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WW2 Code Found on Pigeon Baffles British Cryptographers

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posted on Nov, 23 2012 @ 02:18 PM
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Code Found on Pigeon Baffles British Cryptographers


www.nytimes.com

Britain’s code-breakers acknowledged on Friday that an encrypted handwritten message from World War II, found on the leg of a long-dead carrier pigeon in a household chimney in southern England, has thwarted all their efforts to decode it since it was sent to them last month.

Mr. Martin said he was skeptical of the idea that GCHQ had been unable to crack the code. “I think there’s something about that message that is either sensitive or does not reflect well” on British special forces operati...
(visit the link for the full news article)

edit on 23/11/2012 by Fichorka because: (no reason given)




posted on Nov, 23 2012 @ 02:18 PM
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This is a link to a thread here on ATS about initial report of pigeon being found: Link

So we have GCHQ, whose initials stand for Government Communications Headquarters claiming they are unable to crack the code.

David Martin, the one who found pigeon's skeleton is convinced that the code is important and contains secret message. He thinks that revealing the code would unmask some of the British special forces infamous operations behind enemy lines.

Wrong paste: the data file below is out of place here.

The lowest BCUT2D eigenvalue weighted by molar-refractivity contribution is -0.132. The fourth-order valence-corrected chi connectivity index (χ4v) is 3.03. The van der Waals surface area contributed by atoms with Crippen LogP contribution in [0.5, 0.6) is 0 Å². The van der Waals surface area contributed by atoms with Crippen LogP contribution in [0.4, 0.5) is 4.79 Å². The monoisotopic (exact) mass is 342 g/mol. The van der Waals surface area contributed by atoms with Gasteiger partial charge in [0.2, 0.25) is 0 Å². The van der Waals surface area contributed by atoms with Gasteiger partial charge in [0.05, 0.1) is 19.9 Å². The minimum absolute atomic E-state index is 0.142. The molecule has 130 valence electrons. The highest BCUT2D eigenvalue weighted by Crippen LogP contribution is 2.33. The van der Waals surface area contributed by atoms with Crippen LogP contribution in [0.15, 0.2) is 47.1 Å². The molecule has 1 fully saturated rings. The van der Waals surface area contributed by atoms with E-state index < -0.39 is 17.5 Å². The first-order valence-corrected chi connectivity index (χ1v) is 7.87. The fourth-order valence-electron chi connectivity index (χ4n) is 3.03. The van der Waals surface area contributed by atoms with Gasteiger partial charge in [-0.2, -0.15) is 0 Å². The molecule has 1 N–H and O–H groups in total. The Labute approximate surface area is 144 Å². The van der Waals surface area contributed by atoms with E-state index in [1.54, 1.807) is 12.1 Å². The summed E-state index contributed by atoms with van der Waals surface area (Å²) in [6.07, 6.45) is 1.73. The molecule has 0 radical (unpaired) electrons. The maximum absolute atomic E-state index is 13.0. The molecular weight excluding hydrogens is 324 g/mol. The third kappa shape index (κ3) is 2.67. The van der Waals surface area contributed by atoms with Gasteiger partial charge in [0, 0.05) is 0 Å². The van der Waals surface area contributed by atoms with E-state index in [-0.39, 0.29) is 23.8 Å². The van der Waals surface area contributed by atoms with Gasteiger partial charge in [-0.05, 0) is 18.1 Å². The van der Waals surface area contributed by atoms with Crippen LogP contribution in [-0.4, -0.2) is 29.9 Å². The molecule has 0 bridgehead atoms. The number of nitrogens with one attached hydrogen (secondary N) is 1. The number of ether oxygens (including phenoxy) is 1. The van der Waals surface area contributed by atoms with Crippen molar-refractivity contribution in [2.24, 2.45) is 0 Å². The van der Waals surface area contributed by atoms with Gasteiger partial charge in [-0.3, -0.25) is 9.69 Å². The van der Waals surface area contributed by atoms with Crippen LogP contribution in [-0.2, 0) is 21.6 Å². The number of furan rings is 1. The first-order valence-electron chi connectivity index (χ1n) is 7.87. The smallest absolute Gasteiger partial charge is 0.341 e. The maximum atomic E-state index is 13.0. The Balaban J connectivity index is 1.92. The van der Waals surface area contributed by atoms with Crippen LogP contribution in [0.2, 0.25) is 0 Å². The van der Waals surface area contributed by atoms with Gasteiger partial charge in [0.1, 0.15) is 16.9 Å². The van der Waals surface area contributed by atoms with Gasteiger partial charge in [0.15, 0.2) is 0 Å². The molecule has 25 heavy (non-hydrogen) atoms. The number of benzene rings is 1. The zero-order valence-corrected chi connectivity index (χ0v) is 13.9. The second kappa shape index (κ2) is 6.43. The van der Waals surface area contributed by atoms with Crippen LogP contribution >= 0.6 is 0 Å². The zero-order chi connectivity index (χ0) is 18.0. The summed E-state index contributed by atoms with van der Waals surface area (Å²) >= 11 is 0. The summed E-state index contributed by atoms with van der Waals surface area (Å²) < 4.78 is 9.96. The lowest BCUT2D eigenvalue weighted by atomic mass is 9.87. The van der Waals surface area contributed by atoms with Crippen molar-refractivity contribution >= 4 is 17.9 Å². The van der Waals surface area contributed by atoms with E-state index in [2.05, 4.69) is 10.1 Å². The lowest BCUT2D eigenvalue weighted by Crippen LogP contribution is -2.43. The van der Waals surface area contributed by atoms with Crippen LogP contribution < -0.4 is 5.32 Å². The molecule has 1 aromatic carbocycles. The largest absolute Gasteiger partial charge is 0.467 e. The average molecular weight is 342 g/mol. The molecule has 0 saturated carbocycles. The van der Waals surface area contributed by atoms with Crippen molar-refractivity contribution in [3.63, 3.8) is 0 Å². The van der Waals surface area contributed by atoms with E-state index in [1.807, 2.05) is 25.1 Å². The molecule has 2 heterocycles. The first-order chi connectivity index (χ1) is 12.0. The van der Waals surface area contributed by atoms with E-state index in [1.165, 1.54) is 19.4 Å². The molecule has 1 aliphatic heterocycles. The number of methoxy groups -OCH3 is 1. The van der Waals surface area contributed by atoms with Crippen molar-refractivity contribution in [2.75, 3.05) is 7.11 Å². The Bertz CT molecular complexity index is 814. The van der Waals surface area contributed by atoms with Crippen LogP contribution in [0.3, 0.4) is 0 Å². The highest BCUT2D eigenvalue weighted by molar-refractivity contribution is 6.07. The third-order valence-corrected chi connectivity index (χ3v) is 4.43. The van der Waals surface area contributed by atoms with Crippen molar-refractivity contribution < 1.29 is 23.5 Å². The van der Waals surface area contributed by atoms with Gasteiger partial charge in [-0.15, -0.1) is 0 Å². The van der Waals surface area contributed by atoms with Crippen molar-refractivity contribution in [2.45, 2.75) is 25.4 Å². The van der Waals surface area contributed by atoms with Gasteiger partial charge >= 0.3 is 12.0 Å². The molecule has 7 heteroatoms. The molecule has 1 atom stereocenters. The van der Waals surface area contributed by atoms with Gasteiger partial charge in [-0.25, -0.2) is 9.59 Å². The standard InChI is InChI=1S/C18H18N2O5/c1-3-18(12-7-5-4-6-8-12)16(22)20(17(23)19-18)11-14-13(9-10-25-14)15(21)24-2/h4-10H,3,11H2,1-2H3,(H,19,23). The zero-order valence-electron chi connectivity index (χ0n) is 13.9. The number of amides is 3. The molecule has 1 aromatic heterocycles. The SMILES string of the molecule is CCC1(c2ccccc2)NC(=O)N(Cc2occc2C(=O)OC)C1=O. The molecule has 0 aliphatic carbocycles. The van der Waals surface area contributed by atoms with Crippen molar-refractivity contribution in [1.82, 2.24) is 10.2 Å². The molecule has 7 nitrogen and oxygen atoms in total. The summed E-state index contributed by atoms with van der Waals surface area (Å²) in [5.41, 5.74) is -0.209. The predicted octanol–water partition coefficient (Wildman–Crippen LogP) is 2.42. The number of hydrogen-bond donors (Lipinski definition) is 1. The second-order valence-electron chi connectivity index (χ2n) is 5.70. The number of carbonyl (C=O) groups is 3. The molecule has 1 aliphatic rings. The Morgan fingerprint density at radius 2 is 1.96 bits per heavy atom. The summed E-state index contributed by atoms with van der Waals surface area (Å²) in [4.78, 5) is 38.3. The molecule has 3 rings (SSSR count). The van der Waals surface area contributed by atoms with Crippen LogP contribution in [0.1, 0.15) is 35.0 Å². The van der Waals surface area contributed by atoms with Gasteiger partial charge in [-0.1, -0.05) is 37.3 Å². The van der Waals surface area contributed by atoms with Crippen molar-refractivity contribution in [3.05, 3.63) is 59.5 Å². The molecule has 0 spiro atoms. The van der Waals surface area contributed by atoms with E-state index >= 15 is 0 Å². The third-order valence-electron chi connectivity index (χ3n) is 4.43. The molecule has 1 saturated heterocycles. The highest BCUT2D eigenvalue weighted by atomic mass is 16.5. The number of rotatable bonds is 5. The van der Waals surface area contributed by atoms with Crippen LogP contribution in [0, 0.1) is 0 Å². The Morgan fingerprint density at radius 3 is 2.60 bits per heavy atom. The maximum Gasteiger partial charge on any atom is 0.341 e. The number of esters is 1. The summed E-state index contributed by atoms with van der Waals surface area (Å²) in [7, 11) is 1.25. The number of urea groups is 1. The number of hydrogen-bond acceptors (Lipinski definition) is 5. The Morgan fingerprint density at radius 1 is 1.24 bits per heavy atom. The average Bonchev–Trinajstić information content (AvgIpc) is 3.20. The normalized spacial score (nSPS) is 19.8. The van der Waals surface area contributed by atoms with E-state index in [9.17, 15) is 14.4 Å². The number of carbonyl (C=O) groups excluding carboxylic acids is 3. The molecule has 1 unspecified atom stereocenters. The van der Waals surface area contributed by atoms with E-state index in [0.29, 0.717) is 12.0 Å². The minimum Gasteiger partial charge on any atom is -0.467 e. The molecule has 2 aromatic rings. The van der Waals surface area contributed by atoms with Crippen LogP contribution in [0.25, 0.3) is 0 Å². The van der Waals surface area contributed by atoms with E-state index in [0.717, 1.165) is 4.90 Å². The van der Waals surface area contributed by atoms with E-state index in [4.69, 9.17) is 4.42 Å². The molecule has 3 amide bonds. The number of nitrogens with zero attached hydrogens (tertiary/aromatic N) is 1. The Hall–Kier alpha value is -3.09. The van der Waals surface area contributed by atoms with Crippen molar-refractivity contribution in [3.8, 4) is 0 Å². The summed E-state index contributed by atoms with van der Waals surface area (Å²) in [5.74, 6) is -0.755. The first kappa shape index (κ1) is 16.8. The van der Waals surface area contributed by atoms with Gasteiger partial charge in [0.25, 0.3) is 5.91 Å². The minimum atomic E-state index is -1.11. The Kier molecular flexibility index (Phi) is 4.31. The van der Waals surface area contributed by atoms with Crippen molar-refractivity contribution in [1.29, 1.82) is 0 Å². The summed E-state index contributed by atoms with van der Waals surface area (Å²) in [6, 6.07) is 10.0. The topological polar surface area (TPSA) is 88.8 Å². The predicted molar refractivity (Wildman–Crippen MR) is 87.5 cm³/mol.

"There was some indication on Friday, though, that GCHQ was not taking 40TW194’s code as seriously as, say, tracking satellite phone communications between militants in the Hindu Kush."

www.nytimes.com
(visit the link for the full news article)
edit on 23/11/2012 by Fichorka because: (no reason given)



posted on Nov, 23 2012 @ 02:23 PM
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quite a few comments on the existing thread


www.abovetopsecret.com...



posted on Nov, 23 2012 @ 02:30 PM
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Originally posted by ladyteeny
quite a few comments on the existing thread


www.abovetopsecret.com...

As I mentioned, the thread you linked is about a report that Pigeon, together with a secret message is found and is is being decoded.